President Johnson and the Democracy-Southern Conventions-Impeachment Excitement

February 3, 1868


There will be no progress of Johnson's impeachment until further notice. At a more appropriate time this tricky subject will be revisited. All eyes will be on Johnson and his every move.


PRESIDENT JOHNSON AND THE DEMOCRACY SOUTHERN CONVENTIONS- IMPEACHMENT EXCITEMENT-PUBLIC DEBT, ETC. Washington, January 31, 1868. Johnson's chances for receiving tire nominations of the Democratic Convention for the next Presidency are looming up in more formidable proportions now than any of those who have been mentioned. His iron principles domitable will in defence of the principles upon which the Democracy in this country intend to fight the next campaign have shown most conclusively that no fitter standard-bearer could be chosen, and the indications are not few that he will be chosen. The most extreme members of the Radical party have among them those who admit that the persistent course of; the President alone has brought Congress, with its revolutionary majority, to the position it now occupies, and which is causing the members of that majority more, trouble and anxiety than they have experienced in the whole course of their political existence. Mr. Johnson's views as to the nomination have not been expressed. It is well enough known that his ambition does not tend further than the success of the principles he has advocated and urged so forcibly. The proceedings of the Reconstruction Conventions in the several southern States have not inspired the leading Radicals in Congress with much respect for their legislation, notwithstanding the extreme partisanship displayed in all of them. Congress will not allow these Conventions to regulate matters as they are disposed to do, and it is a great waste of time and talent for the members to propose, in writing and otherwise, their various schemes for disfranchising and enfranchisement, voting qualifications, militia laws, and other requirements, which the prominent lights of Congressional Radicals intend themselves to attend to. The Conventions will exceed the limits of their prerogatives unless very careful, and thus get into bad repute with Congress. It is not thought that the flurry of yesterday about impeaching a Justice of the Supreme Court of the United States will amount to anything beyond the expenditure of several hundred dollars in the exercise of a special committee's functions. Some of the members of the House of Representatives are rabid on the subject of impeachment; but it is very safe to assert that there will be no impeachment of any one, either during this session or the next. It has been stated that should the Radicals nominate Grant for the Presidency Butler will stump the South in opposition to his election. In this case it is assorted by some parties that the influence of the Freedmen's Bureau will be exerted among the negro voting population in order to counteract Butler's operations and sustain the nominee of the Convention. The public debt statement will be ready about the 6th of the month, as usual, and as the payment of interest on the fivetwenty bonds and the bonds of 1847 has been very heavy during the month, there will be shown a considerable increase in the debt. Timon.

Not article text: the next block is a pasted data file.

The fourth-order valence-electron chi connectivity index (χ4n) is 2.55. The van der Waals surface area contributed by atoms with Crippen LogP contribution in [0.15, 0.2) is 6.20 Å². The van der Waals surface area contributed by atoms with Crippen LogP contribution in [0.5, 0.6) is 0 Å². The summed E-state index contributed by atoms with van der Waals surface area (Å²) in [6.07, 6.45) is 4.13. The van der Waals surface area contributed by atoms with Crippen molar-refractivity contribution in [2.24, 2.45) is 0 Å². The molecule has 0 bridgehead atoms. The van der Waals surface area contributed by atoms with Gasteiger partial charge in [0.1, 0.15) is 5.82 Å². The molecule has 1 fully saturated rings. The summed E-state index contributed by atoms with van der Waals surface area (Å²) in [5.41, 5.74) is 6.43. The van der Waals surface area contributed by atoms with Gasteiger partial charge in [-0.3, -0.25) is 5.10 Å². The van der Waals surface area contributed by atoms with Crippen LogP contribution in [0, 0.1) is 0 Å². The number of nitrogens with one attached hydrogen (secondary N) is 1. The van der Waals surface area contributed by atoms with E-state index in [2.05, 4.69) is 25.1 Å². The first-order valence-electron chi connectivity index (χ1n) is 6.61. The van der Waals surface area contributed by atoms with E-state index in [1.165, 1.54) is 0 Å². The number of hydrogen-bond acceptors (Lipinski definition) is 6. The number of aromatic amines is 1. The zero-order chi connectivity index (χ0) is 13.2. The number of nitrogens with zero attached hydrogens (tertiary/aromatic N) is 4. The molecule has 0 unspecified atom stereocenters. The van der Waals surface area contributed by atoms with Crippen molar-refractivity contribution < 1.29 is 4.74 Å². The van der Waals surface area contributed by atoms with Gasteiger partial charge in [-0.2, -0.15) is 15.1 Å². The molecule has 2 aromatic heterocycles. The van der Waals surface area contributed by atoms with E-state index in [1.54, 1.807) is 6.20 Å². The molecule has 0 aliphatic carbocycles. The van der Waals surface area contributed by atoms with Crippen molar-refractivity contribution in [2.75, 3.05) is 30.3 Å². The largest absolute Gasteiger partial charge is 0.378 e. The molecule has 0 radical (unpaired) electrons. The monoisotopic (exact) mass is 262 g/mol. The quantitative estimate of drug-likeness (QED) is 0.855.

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Mallory Haskins




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